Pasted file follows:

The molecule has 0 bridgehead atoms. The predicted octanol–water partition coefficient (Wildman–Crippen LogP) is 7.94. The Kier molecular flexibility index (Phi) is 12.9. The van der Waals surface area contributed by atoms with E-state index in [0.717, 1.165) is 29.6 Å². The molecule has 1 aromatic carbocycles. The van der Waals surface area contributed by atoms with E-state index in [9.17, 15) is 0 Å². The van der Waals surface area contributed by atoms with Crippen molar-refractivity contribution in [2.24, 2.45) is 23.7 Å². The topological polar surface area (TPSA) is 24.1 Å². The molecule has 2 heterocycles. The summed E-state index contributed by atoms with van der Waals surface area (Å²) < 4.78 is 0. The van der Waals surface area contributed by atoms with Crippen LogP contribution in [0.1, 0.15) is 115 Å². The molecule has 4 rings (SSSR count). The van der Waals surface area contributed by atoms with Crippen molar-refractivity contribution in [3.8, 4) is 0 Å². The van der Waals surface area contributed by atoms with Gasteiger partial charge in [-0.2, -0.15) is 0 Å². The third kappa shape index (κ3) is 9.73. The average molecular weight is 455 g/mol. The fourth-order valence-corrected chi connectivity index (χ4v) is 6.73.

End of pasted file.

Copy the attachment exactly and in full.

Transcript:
The molecule has 0 bridgehead atoms. The predicted octanol–water partition coefficient (Wildman–Crippen LogP) is 7.94. The Kier molecular flexibility index (Phi) is 12.9. The van der Waals surface area contributed by atoms with E-state index in [0.717, 1.165) is 29.6 Å². The molecule has 1 aromatic carbocycles. The van der Waals surface area contributed by atoms with E-state index in [9.17, 15) is 0 Å². The van der Waals surface area contributed by atoms with Crippen molar-refractivity contribution in [2.24, 2.45) is 23.7 Å². The topological polar surface area (TPSA) is 24.1 Å². The molecule has 2 heterocycles. The summed E-state index contributed by atoms with van der Waals surface area (Å²) < 4.78 is 0. The van der Waals surface area contributed by atoms with Crippen LogP contribution in [0.1, 0.15) is 115 Å². The molecule has 4 rings (SSSR count). The van der Waals surface area contributed by atoms with Crippen molar-refractivity contribution in [3.8, 4) is 0 Å². The van der Waals surface area contributed by atoms with Gasteiger partial charge in [-0.2, -0.15) is 0 Å². The third kappa shape index (κ3) is 9.73. The average molecular weight is 455 g/mol. The fourth-order valence-corrected chi connectivity index (χ4v) is 6.73.